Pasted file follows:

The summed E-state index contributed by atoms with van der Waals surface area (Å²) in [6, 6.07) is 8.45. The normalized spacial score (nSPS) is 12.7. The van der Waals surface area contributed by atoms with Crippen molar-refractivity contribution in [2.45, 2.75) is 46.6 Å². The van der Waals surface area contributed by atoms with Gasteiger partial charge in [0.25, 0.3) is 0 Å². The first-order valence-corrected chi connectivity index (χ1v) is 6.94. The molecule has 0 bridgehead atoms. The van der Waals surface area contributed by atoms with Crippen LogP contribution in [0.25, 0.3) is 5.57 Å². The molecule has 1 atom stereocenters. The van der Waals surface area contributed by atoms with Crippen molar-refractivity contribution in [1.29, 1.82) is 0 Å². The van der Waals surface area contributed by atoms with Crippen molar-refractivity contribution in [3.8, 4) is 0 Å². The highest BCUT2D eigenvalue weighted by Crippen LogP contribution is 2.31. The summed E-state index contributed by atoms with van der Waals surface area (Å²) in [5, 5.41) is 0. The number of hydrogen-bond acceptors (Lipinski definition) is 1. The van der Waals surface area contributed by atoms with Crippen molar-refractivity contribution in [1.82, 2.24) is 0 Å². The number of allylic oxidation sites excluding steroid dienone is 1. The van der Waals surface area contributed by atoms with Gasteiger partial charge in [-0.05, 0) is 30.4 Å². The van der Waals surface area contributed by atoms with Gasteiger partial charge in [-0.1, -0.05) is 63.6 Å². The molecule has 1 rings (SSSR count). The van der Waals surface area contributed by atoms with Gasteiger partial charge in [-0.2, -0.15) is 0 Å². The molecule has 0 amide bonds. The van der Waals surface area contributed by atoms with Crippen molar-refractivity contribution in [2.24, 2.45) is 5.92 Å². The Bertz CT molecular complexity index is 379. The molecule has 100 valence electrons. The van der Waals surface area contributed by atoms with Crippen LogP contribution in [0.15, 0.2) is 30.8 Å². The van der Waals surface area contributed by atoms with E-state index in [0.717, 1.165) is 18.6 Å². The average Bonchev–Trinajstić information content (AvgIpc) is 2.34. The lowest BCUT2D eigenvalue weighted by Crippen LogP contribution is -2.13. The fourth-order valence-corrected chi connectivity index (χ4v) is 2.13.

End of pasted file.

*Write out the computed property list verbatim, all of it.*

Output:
The summed E-state index contributed by atoms with van der Waals surface area (Å²) in [6, 6.07) is 8.45. The normalized spacial score (nSPS) is 12.7. The van der Waals surface area contributed by atoms with Crippen molar-refractivity contribution in [2.45, 2.75) is 46.6 Å². The van der Waals surface area contributed by atoms with Gasteiger partial charge in [0.25, 0.3) is 0 Å². The first-order valence-corrected chi connectivity index (χ1v) is 6.94. The molecule has 0 bridgehead atoms. The van der Waals surface area contributed by atoms with Crippen LogP contribution in [0.25, 0.3) is 5.57 Å². The molecule has 1 atom stereocenters. The van der Waals surface area contributed by atoms with Crippen molar-refractivity contribution in [1.29, 1.82) is 0 Å². The van der Waals surface area contributed by atoms with Crippen molar-refractivity contribution in [3.8, 4) is 0 Å². The highest BCUT2D eigenvalue weighted by Crippen LogP contribution is 2.31. The summed E-state index contributed by atoms with van der Waals surface area (Å²) in [5, 5.41) is 0. The number of hydrogen-bond acceptors (Lipinski definition) is 1. The van der Waals surface area contributed by atoms with Crippen molar-refractivity contribution in [1.82, 2.24) is 0 Å². The number of allylic oxidation sites excluding steroid dienone is 1. The van der Waals surface area contributed by atoms with Gasteiger partial charge in [-0.05, 0) is 30.4 Å². The van der Waals surface area contributed by atoms with Gasteiger partial charge in [-0.1, -0.05) is 63.6 Å². The molecule has 1 rings (SSSR count). The van der Waals surface area contributed by atoms with Gasteiger partial charge in [-0.2, -0.15) is 0 Å². The molecule has 0 amide bonds. The van der Waals surface area contributed by atoms with Crippen molar-refractivity contribution in [2.24, 2.45) is 5.92 Å². The Bertz CT molecular complexity index is 379. The molecule has 100 valence electrons. The van der Waals surface area contributed by atoms with Crippen LogP contribution in [0.15, 0.2) is 30.8 Å². The van der Waals surface area contributed by atoms with E-state index in [0.717, 1.165) is 18.6 Å². The average Bonchev–Trinajstić information content (AvgIpc) is 2.34. The lowest BCUT2D eigenvalue weighted by Crippen LogP contribution is -2.13. The fourth-order valence-corrected chi connectivity index (χ4v) is 2.13.